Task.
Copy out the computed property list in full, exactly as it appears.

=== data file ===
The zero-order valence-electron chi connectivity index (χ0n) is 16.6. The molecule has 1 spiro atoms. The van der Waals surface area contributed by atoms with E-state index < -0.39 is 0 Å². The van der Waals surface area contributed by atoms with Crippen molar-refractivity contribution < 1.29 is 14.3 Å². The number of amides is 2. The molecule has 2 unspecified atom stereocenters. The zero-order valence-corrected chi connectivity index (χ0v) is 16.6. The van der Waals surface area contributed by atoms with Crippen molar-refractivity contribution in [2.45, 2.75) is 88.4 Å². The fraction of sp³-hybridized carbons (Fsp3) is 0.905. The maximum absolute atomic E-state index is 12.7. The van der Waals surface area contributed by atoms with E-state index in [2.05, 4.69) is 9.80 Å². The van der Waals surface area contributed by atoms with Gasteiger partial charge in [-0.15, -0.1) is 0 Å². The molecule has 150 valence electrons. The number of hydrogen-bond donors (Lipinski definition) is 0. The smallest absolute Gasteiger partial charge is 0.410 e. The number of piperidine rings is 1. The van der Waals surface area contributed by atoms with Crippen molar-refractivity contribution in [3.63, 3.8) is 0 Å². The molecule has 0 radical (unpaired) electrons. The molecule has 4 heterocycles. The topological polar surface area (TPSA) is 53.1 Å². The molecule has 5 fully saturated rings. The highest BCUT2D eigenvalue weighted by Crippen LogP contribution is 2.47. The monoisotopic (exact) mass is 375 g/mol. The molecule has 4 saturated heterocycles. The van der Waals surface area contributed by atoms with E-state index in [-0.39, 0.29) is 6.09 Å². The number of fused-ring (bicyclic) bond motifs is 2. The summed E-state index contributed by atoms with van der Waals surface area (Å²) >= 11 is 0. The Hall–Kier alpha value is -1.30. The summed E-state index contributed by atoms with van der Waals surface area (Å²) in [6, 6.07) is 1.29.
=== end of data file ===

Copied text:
The zero-order valence-electron chi connectivity index (χ0n) is 16.6. The molecule has 1 spiro atoms. The van der Waals surface area contributed by atoms with E-state index < -0.39 is 0 Å². The van der Waals surface area contributed by atoms with Crippen molar-refractivity contribution < 1.29 is 14.3 Å². The number of amides is 2. The molecule has 2 unspecified atom stereocenters. The zero-order valence-corrected chi connectivity index (χ0v) is 16.6. The van der Waals surface area contributed by atoms with Crippen molar-refractivity contribution in [2.45, 2.75) is 88.4 Å². The fraction of sp³-hybridized carbons (Fsp3) is 0.905. The maximum absolute atomic E-state index is 12.7. The van der Waals surface area contributed by atoms with E-state index in [2.05, 4.69) is 9.80 Å². The van der Waals surface area contributed by atoms with Gasteiger partial charge in [-0.15, -0.1) is 0 Å². The molecule has 150 valence electrons. The number of hydrogen-bond donors (Lipinski definition) is 0. The smallest absolute Gasteiger partial charge is 0.410 e. The number of piperidine rings is 1. The van der Waals surface area contributed by atoms with Crippen molar-refractivity contribution in [3.63, 3.8) is 0 Å². The molecule has 0 radical (unpaired) electrons. The molecule has 4 heterocycles. The topological polar surface area (TPSA) is 53.1 Å². The molecule has 5 fully saturated rings. The highest BCUT2D eigenvalue weighted by Crippen LogP contribution is 2.47. The monoisotopic (exact) mass is 375 g/mol. The molecule has 4 saturated heterocycles. The van der Waals surface area contributed by atoms with E-state index in [-0.39, 0.29) is 6.09 Å². The number of fused-ring (bicyclic) bond motifs is 2. The summed E-state index contributed by atoms with van der Waals surface area (Å²) >= 11 is 0. The Hall–Kier alpha value is -1.30. The summed E-state index contributed by atoms with van der Waals surface area (Å²) in [6, 6.07) is 1.29.